For we adventurous types who roll with over-the-air television (OTA) broadcasts, the corporate noose just gets tighter and tighter. For several years, OTAers were able to catch up on recently missed shows right on the network website. We could stream them over our computer. Sure, we put up with the ads, but it does take money to make and broadcast these programs. No gripes there.
But now, networks like ABC are going to allow us to watch a free OTA show via the Internet Tubes only if we subscribe to some cable or satellite TV service, which most of us agree are way overpriced, considering much of pure drivel they shovel at us.
I can remember a time when all of television was free.
Can you imagine that?
We let them use the public airwaves, and they send us programs. For Free! What a deal. We even got to watch the dancing cigarette packs and physicians sell us lung cancer to pay the bills back at network headquarters. Life was good.
Now we have to pay to get the stuff AND watch booze ads (once banned). No dancing coffin nail packs yet. Dope spots are probably just around the corner in Colorado.
But there is some free TV, if you have fast Internet Tubes. I am referring to websites like Couchtuner TV where the Russians and other scofflaws post current programs under the “sharing” concept. Or you can zero in on many TV shows and movies, old and new, at sites like Youtube, Archive.org, and others.
You will miss, however, the same tired old joke told for the fortieth time in yet another new “smash hit” in the network's prime time comedy lineup, but you will run across some fine old stories. Film noir. SciFi. Westerns. Those TV shows you grew up with. Maybe your kids will like them – a good break from some thumb twitch game. They actually were good.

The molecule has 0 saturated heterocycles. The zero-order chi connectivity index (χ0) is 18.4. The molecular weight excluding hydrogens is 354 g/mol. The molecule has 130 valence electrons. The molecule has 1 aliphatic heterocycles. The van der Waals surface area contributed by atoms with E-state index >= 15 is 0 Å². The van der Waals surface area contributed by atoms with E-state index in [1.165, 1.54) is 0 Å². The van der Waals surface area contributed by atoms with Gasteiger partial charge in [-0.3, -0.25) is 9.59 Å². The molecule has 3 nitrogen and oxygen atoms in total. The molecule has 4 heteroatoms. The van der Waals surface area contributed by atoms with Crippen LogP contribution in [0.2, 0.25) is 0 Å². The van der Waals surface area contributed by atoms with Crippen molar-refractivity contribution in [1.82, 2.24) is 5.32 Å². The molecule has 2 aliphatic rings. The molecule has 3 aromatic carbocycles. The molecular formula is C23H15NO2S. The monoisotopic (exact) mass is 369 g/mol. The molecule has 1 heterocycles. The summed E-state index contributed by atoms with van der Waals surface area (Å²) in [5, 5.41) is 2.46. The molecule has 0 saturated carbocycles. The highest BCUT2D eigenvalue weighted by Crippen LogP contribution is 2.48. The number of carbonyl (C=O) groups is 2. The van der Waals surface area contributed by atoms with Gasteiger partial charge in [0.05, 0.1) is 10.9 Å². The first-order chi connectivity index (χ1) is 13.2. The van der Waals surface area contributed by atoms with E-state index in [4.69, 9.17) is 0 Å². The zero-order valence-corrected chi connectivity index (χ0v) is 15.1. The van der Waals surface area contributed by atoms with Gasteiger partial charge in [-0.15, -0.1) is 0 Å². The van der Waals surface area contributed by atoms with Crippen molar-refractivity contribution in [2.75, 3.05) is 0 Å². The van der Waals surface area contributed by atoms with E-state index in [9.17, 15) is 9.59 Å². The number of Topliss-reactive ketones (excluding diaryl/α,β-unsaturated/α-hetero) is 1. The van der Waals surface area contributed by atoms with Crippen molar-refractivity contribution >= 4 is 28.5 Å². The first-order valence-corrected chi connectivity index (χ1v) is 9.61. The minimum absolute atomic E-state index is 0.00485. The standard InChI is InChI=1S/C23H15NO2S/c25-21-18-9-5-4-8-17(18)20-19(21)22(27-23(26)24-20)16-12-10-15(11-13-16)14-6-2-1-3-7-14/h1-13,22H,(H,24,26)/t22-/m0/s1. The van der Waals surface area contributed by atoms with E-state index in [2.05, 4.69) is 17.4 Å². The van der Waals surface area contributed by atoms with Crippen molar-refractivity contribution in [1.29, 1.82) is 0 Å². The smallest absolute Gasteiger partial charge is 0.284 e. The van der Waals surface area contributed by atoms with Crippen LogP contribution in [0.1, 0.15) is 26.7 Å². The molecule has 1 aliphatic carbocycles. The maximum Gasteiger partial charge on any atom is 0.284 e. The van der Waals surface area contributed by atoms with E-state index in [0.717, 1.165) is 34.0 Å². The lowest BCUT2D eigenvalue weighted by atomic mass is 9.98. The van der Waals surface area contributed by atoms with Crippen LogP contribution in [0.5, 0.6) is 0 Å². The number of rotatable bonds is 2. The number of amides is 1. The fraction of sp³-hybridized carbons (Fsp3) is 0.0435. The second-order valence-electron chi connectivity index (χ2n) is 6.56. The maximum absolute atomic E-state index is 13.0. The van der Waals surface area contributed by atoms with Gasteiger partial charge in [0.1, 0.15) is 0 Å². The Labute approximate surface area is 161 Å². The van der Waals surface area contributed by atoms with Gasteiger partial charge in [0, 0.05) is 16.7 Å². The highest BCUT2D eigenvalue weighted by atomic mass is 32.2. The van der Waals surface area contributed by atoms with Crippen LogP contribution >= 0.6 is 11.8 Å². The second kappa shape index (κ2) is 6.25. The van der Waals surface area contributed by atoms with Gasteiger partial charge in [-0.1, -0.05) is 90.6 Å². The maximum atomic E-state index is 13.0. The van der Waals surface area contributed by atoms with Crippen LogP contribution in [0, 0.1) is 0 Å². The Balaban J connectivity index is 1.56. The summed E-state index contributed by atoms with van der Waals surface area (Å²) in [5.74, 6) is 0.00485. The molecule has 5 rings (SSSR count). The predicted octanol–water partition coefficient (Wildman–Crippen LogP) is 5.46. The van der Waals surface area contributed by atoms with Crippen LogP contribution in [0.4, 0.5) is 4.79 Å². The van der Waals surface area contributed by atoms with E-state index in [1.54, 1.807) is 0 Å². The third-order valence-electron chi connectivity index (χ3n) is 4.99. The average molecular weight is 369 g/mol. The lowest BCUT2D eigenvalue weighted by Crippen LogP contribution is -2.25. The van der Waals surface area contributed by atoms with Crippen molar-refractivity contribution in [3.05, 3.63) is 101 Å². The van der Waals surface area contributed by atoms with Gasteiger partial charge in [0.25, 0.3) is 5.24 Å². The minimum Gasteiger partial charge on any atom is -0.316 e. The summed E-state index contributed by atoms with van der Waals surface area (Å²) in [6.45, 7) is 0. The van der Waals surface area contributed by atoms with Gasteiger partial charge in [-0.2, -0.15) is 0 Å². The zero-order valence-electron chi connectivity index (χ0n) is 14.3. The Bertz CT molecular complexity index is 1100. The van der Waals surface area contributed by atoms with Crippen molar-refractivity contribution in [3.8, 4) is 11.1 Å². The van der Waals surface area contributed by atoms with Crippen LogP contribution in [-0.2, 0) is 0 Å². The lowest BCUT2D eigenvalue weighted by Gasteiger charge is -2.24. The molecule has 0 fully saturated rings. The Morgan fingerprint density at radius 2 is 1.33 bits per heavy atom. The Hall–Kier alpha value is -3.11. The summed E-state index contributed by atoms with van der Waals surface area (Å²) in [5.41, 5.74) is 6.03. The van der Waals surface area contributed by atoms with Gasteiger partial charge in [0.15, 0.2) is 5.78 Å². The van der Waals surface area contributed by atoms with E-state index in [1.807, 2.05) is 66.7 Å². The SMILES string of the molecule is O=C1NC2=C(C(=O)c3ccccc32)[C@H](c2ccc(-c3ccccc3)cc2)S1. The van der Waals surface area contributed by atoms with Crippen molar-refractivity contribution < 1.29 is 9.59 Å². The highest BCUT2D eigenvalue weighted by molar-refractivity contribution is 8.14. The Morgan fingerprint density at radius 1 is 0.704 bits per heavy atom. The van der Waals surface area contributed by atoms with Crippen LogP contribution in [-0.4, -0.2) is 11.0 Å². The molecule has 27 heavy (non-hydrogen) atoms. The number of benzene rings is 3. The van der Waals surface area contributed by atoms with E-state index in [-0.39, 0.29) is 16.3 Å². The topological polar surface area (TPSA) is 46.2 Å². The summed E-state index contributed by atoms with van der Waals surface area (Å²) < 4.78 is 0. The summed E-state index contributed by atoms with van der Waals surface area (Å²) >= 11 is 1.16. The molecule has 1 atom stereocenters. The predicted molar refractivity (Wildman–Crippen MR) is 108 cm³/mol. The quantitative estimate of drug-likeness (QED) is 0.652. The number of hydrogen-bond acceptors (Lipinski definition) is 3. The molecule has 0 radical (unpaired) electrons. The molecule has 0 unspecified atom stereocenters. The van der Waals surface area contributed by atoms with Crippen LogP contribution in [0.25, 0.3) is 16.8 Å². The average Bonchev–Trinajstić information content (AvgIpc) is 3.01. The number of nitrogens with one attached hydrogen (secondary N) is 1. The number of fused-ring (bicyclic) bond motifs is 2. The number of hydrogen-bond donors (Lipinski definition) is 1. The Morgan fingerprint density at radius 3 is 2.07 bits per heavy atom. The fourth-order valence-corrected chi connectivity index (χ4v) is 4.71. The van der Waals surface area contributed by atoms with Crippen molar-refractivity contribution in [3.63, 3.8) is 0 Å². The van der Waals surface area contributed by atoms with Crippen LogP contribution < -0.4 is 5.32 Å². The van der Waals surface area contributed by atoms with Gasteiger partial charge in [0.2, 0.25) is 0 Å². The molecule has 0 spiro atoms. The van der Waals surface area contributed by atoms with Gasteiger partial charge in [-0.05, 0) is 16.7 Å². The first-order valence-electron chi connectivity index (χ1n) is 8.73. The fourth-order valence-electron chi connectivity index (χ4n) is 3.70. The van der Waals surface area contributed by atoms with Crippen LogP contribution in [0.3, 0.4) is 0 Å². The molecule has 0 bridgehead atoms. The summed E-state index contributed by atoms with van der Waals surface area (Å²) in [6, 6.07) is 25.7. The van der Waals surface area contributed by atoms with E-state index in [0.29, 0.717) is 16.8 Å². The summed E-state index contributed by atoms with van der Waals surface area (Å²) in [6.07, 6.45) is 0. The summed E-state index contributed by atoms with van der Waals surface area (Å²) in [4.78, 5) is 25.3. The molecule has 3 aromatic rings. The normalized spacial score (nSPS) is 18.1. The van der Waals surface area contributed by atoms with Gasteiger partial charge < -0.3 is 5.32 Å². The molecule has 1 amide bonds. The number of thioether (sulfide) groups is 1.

So we OTAers just going to have to hang tough and run home to catch the program at its appointed time – just like the old days. At least we do not have to get up off our butts to change the channel.
The gear to record shows is a little more pricey these days, but we could go for that to provide a little bit of viewing flexibility for those of us who are not into paying two hundred bucks a month to the cable and satellite snots. And there is Netflix, at eight bucks a month, until the networks swallow that up too.
As we get older or lose our jobs and cash flow gets choked off, the networks and cable and satellites are just squeezing us harder and harder, demanding more and more and more from us. But hey, that's life in the Early 21st Century, right?
Stock market's up. For someone.
Meantime, I am watching The Americans on Couchtuner TV and enjoying it.
When Denver writer Richard J. Schneider is not scouring the airwaves and the Internet Tubes for free TV, he writes a mystery novel series featuring a Colorado Baby Boomer who has returned to investigative journalism after a 25 year break. His latest book is WATER: A Vic Bengston Ingestigation.